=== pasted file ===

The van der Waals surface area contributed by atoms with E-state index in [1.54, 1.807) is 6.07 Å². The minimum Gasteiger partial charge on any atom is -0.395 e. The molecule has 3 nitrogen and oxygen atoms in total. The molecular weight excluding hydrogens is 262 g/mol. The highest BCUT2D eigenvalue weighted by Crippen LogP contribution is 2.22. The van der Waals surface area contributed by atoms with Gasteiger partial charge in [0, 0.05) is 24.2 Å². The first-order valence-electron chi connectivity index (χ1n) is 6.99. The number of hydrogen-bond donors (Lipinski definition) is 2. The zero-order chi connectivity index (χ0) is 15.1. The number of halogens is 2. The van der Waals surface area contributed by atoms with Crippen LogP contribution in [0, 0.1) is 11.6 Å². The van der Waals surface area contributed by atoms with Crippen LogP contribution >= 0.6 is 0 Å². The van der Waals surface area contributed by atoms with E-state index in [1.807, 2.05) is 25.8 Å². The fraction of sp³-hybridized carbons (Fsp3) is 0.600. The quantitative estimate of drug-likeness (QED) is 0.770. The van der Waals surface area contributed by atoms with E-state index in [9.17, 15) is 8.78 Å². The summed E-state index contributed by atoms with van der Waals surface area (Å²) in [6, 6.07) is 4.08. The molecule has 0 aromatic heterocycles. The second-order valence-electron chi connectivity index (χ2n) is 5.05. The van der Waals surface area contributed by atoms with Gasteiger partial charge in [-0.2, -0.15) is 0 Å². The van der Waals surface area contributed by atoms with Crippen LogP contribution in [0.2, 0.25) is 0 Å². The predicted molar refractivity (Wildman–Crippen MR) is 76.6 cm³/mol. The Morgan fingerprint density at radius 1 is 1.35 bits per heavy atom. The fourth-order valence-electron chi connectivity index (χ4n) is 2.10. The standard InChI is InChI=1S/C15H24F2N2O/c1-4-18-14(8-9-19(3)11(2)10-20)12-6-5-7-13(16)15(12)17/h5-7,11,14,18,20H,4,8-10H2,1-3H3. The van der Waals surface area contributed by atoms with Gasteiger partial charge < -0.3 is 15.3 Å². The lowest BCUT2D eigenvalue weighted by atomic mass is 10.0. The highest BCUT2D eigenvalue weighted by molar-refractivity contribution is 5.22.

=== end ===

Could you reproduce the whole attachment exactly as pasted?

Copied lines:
The van der Waals surface area contributed by atoms with E-state index in [1.54, 1.807) is 6.07 Å². The minimum Gasteiger partial charge on any atom is -0.395 e. The molecule has 3 nitrogen and oxygen atoms in total. The molecular weight excluding hydrogens is 262 g/mol. The highest BCUT2D eigenvalue weighted by Crippen LogP contribution is 2.22. The van der Waals surface area contributed by atoms with Gasteiger partial charge in [0, 0.05) is 24.2 Å². The first-order valence-electron chi connectivity index (χ1n) is 6.99. The number of hydrogen-bond donors (Lipinski definition) is 2. The zero-order chi connectivity index (χ0) is 15.1. The number of halogens is 2. The van der Waals surface area contributed by atoms with Crippen LogP contribution in [0, 0.1) is 11.6 Å². The van der Waals surface area contributed by atoms with Crippen LogP contribution >= 0.6 is 0 Å². The van der Waals surface area contributed by atoms with E-state index in [1.807, 2.05) is 25.8 Å². The fraction of sp³-hybridized carbons (Fsp3) is 0.600. The quantitative estimate of drug-likeness (QED) is 0.770. The van der Waals surface area contributed by atoms with E-state index in [9.17, 15) is 8.78 Å². The summed E-state index contributed by atoms with van der Waals surface area (Å²) in [6, 6.07) is 4.08. The molecule has 0 aromatic heterocycles. The second-order valence-electron chi connectivity index (χ2n) is 5.05. The van der Waals surface area contributed by atoms with Gasteiger partial charge in [-0.2, -0.15) is 0 Å². The van der Waals surface area contributed by atoms with Crippen LogP contribution in [0.2, 0.25) is 0 Å². The predicted molar refractivity (Wildman–Crippen MR) is 76.6 cm³/mol. The Morgan fingerprint density at radius 1 is 1.35 bits per heavy atom. The fourth-order valence-electron chi connectivity index (χ4n) is 2.10. The standard InChI is InChI=1S/C15H24F2N2O/c1-4-18-14(8-9-19(3)11(2)10-20)12-6-5-7-13(16)15(12)17/h5-7,11,14,18,20H,4,8-10H2,1-3H3. The van der Waals surface area contributed by atoms with Gasteiger partial charge < -0.3 is 15.3 Å². The lowest BCUT2D eigenvalue weighted by atomic mass is 10.0. The highest BCUT2D eigenvalue weighted by molar-refractivity contribution is 5.22.